London Underground passengers suffered travel chaos last night when workers went ahead with a 72-hour strike causing the cancellation of most Tube services.
Around 2,300 members of the Rail Maritime and Transport union walked out at 6pm in a bitter row linked to the collapse of maintenance giant, Metronet.
Last-minute appeals by mayor Ken Livingstone failed to halt the strike, which led to the cancellation of services on two thirds of the system.
London Underground said there would be no tubes on the Central, Bakerloo, Victoria, Waterloo & City, District, Circle, Hammersmith & City, Metropolitan and East London lines for the next three days unless the strike is called off.
Jubilee, Northern and Piccadilly line services, which are maintained by Tube Lines, should continue to operate, although they are expected to be very busy.
LU urged passengers to walk if possible, find other ways of getting to and from work and to respect the efforts of transport staff.
Mr Livingstone said tonight that the strike was one of the most "purposeless" ever called and said all issues raised by unions over jobs, transfers and pensions had been settled.
Analysts estimated that the strike would cost London's economy up to £50 million a day while business and opposition groups warned that the impact on tourism and industry would be huge.
Picket lines were mounted outside Tube depots at 6pm and massive queues built up at bus stops as workers tried to get home.
Two other Tube unions, Unite and the Transport Salaried Staffs Association, called off their strikes just hours before 6pm after accepting assurances on jobs and transfers.
The TSSA will hold further talks on pensions later this week and said it could join a second walkout next week if it did not reach a deal.
The RMT warned of another 72-hour strike next Monday unless the row is resolved.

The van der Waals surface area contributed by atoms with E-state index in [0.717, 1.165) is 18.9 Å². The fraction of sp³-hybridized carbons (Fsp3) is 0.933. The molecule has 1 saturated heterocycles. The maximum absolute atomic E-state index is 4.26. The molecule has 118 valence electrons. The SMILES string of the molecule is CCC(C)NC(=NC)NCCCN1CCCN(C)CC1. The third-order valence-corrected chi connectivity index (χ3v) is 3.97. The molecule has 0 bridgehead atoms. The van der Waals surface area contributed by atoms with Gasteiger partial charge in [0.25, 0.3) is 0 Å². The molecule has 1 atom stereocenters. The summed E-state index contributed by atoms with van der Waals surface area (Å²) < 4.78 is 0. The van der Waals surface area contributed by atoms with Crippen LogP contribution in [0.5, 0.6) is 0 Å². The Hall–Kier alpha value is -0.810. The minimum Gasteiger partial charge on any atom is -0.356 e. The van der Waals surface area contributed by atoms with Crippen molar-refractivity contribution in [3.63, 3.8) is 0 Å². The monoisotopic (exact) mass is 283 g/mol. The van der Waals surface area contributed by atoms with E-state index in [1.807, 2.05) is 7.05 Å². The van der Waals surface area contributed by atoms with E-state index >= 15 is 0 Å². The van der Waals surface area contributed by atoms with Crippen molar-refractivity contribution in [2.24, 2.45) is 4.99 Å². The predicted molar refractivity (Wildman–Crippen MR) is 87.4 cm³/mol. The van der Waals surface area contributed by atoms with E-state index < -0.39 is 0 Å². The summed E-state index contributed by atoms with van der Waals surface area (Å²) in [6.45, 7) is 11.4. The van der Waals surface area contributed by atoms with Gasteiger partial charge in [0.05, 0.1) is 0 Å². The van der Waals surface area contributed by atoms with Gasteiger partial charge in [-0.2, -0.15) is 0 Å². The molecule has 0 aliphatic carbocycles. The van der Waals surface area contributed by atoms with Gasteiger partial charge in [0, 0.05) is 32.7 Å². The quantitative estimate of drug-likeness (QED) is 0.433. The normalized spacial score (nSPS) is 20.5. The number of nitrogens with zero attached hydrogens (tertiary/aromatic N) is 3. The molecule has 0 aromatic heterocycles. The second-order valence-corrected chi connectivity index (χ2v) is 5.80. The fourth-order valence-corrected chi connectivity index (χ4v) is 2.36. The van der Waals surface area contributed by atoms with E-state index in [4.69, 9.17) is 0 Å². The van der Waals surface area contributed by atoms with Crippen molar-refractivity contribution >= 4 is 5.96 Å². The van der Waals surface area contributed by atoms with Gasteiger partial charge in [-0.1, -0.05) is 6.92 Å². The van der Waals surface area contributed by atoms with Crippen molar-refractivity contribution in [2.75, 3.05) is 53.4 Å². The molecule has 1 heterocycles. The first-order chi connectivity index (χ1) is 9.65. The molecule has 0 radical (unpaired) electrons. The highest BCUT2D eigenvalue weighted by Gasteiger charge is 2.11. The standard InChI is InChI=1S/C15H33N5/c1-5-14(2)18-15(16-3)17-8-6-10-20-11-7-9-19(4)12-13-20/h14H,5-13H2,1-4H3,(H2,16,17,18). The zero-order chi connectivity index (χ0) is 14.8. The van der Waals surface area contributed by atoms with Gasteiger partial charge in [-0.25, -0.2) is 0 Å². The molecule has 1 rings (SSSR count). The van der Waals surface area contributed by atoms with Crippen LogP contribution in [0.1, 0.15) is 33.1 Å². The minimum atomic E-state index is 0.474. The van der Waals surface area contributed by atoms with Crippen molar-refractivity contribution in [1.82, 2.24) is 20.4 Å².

General secretary Bob Crow said: "We have been seeking simple, unqualified guarantees from Metronet and its administrator that there will be no job losses, forced transfers or pension cuts and we have not had them.
"The efforts the mayor and Transport for London have put in to try to broker a deal have been welcome, but the problem for all of us remains that Metronet and its administrator are the employer and the qualified assurances they have given cover only the period of administration.
"It is astonishing that the administrator can decide all sorts of things, including who will take over the PPP contracts, but is unable to give an unequivocal guarantee jobs of the people who will actually deliver the Tube's upgrades will be safe."
TfL said all three Tube unions had received all the assurances they were seeking.
A spokesman said: "The administrator and Metronet have made it clear there will be no job cuts, no transfers and that pensions will be fully protected while the company is in administration."
Mr Livingstone noted that two of the three unions had accepted the assurances they had received. He acknowledged that the strike will "severely disrupt" the lives of millions of Londoners as well as cost RMT members hundreds of pounds in lost earnings.
TfL tonight advised passengers to check before travelling home tonight or back to work in the morning and was posting information bulletins at Tube stations across the capital.Reuse content